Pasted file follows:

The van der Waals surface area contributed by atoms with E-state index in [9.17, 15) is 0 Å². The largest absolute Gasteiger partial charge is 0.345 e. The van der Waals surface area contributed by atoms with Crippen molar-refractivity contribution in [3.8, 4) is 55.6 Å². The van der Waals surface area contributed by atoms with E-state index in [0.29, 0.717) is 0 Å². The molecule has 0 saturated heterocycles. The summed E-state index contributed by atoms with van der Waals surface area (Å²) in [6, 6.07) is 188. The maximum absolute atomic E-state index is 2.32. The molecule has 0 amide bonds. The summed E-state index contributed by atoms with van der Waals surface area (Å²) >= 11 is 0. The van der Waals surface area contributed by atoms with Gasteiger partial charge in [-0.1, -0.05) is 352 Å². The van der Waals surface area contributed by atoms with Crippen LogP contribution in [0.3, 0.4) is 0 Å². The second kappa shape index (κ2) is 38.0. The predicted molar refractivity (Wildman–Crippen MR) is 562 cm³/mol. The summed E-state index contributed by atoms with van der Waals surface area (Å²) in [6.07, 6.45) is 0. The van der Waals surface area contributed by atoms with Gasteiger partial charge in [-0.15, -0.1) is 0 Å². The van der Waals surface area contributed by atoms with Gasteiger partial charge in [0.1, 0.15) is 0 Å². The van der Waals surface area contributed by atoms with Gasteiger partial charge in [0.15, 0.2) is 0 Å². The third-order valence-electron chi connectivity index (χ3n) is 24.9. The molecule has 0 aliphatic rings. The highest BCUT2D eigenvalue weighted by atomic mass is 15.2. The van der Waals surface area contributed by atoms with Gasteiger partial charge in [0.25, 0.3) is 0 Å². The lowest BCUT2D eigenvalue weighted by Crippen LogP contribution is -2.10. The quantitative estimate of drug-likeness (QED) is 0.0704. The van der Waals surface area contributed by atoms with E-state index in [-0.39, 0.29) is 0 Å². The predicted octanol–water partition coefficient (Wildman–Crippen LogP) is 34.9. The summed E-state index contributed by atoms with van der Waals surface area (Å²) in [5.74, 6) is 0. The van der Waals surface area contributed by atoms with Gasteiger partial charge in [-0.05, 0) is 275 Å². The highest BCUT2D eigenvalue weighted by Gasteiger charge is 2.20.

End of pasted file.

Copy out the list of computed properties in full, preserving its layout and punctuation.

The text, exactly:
The van der Waals surface area contributed by atoms with E-state index in [9.17, 15) is 0 Å². The largest absolute Gasteiger partial charge is 0.345 e. The van der Waals surface area contributed by atoms with Crippen molar-refractivity contribution in [3.8, 4) is 55.6 Å². The van der Waals surface area contributed by atoms with E-state index in [0.29, 0.717) is 0 Å². The molecule has 0 saturated heterocycles. The summed E-state index contributed by atoms with van der Waals surface area (Å²) in [6, 6.07) is 188. The maximum absolute atomic E-state index is 2.32. The molecule has 0 amide bonds. The summed E-state index contributed by atoms with van der Waals surface area (Å²) >= 11 is 0. The van der Waals surface area contributed by atoms with Gasteiger partial charge in [-0.1, -0.05) is 352 Å². The van der Waals surface area contributed by atoms with Crippen LogP contribution in [0.3, 0.4) is 0 Å². The second kappa shape index (κ2) is 38.0. The predicted molar refractivity (Wildman–Crippen MR) is 562 cm³/mol. The summed E-state index contributed by atoms with van der Waals surface area (Å²) in [6.07, 6.45) is 0. The van der Waals surface area contributed by atoms with Gasteiger partial charge in [-0.15, -0.1) is 0 Å². The van der Waals surface area contributed by atoms with Gasteiger partial charge in [0.1, 0.15) is 0 Å². The van der Waals surface area contributed by atoms with Gasteiger partial charge in [0.15, 0.2) is 0 Å². The third-order valence-electron chi connectivity index (χ3n) is 24.9. The molecule has 0 aliphatic rings. The highest BCUT2D eigenvalue weighted by atomic mass is 15.2. The van der Waals surface area contributed by atoms with Gasteiger partial charge in [0.25, 0.3) is 0 Å². The lowest BCUT2D eigenvalue weighted by Crippen LogP contribution is -2.10. The quantitative estimate of drug-likeness (QED) is 0.0704. The van der Waals surface area contributed by atoms with E-state index in [-0.39, 0.29) is 0 Å². The predicted octanol–water partition coefficient (Wildman–Crippen LogP) is 34.9. The summed E-state index contributed by atoms with van der Waals surface area (Å²) in [5.74, 6) is 0. The van der Waals surface area contributed by atoms with Gasteiger partial charge in [-0.05, 0) is 275 Å². The highest BCUT2D eigenvalue weighted by Gasteiger charge is 2.20.